GENEVA, Ohio -- The meet was somewhere in Texas one year, and members of an NCAA Division II women’s swim team didn’t know that anybody else was close enough to hear.
The gist of their discussion was simple enough to understand. Just as long as somebody – anybody – beat the Panthers of Drury, they were going to be happy. That’s the kind of thing that happens when a school has enjoyed the kind of domination that Drury has for more than a decade now.
Really, the numbers don’t lie. Drury’s men’s team has taken the past nine – yes, nine – DII swimming national championships, while the women’s squad has captured four of the past five. Had it not been for a one-point loss to Wayne State (Mich.) in 2012, Drury would have swept both the men’s and women’s national championships in each of the past five years.
“They didn’t ask her where she was from,” said Brian Reynolds, who is in his 31st year as the men’s swim coach at Drury and 26th as the women’s. “She saw them the next two or three days, and she was really nice to them. Later, they came up and said, ‘Man, you’re really nice. We forgot to ask you where you’re from.’”
Well … I swim at Drury.
The other young women found out that Drury wasn't some sort of evil empire after all, but the school is undeniably successful. Reynolds has an astounding 20 championships to his credit at Drury -- 11 men's and nine women's.
Only three other coaches at any level of NCAA competition in any sport have more consecutive championships to their credit than Reynolds’ nine in DII men’s swimming, and only one has as many. Yet the most obvious question might well be the most difficult to answer.
What’s the secret to his success?
“I think the kids buy into the fact that they’re responsible for themselves, for their teammates, for the school and the alumni,” Reynolds said. “When we combine the things that we do in training, the way we take care of ourselves, all these ingredients come together as one.”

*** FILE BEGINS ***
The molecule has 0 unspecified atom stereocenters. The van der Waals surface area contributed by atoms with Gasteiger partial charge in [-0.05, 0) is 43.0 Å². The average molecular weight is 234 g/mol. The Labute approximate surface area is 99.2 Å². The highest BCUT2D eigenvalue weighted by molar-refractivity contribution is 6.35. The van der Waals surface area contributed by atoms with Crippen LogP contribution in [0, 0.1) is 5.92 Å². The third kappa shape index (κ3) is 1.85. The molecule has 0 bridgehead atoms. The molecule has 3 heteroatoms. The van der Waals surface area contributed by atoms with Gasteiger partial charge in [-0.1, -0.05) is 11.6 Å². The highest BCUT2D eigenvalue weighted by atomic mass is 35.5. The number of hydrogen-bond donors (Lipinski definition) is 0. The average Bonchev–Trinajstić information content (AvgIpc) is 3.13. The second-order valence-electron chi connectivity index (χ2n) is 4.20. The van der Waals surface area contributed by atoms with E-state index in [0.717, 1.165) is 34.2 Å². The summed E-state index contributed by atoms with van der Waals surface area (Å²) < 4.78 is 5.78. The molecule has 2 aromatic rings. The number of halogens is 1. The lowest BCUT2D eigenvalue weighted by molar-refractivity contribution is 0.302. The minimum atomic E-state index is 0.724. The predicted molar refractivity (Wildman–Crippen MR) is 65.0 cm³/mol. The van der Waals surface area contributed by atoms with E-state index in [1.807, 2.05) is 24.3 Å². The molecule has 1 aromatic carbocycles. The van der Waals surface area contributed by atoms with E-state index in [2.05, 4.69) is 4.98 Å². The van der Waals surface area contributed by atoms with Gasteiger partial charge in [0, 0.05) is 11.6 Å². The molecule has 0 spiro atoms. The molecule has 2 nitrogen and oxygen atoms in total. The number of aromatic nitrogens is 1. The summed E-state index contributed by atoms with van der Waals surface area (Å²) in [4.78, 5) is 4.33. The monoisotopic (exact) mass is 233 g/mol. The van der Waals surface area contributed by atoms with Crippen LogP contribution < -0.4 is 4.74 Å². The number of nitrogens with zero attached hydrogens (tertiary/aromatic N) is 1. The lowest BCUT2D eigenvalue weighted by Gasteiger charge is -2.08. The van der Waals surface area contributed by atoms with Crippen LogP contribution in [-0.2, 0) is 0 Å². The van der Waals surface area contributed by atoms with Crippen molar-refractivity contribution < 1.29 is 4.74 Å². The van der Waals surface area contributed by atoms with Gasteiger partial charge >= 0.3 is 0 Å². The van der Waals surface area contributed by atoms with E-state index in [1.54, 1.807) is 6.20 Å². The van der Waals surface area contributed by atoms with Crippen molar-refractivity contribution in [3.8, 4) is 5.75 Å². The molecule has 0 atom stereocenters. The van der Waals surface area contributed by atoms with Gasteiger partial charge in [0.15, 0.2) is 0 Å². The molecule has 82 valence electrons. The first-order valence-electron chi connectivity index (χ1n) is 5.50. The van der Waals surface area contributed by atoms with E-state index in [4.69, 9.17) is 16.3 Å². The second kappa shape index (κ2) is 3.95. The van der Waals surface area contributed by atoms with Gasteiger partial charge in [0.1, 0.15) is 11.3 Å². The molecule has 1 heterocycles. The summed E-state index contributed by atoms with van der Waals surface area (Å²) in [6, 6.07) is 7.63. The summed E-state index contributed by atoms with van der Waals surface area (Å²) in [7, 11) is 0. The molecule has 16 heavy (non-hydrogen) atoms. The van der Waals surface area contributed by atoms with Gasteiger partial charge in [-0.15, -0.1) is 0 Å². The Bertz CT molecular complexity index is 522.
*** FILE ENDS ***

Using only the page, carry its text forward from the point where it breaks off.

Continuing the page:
If success comes as the result of any number of different factors, there is one common denominator that stands out for Reynolds, the national coach of the year last year in both men’s and women’s competition.
“If I were to say the one thing that stands out amongst our team is their work effort on a daily basis,” he continued. “I’ve got a lot of kids who really know how to work, how to train and how to immerse themselves in the work ethic day in and day out, grindings the yards and putting in the time and the daily effort.
“As long as they’ve worked, I would hope that when we walk in on deck, that we could say to ourselves, ‘We have outworked these teams. We’re the best-prepared team, based on our level of effort from the start of the school year until now.’”
For as long as the Drury programs have been successful, the makeup of Reynolds’ teams is a never-ending cycle. Swimmers come and go, they graduate and incoming freshman take their place every year, but the one constant has been domination.
This year, he’s got swimmers good in the individual medley, but not quite as much in the distance events upon which he once built his foundation. On the men’s side, his sprinters broke the national record in the 200-meter free relay last year and have broken the 400-meter free relay mark each of the last three.
“It’s just different,” Reynolds said. “Every year, you just end up with a different combination of kids and you have to train them to the best of their abilities, so if you’re weak in one area, you’re going to make it up in the others. Having a lot of events at the national championship, you just have to do what you can in every single race to pull the team points.”
In the end, Reynolds can’t afford to concern himself with the fact that every single team that shows up this week at the DII national championships will be looking to topple Drury from atop its perch at the pinnacle of the sport. He can’t worry about the fact that there will still be those happy if somebody, anybody, finally beats the Panthers.
Reynolds doesn’t have control over any of that, so he doesn’t worry about it.
“We know what we need to do, now we just have to go execute it,” he said. “That pressure’s all self applied. It’s self applied by the coaches. It runs through the veins in the team. It’s something the kids aspire to. I think most kids come here to help win national championships, and they know that’s ultimately our goal.
“If we don’t, it’d be extremely disappointing. But we realize we can only control the things that we can do. We can’t control other teams and how well they swim. We focus in on just our performances, our training, what we’re doing as a team and how we support each other.”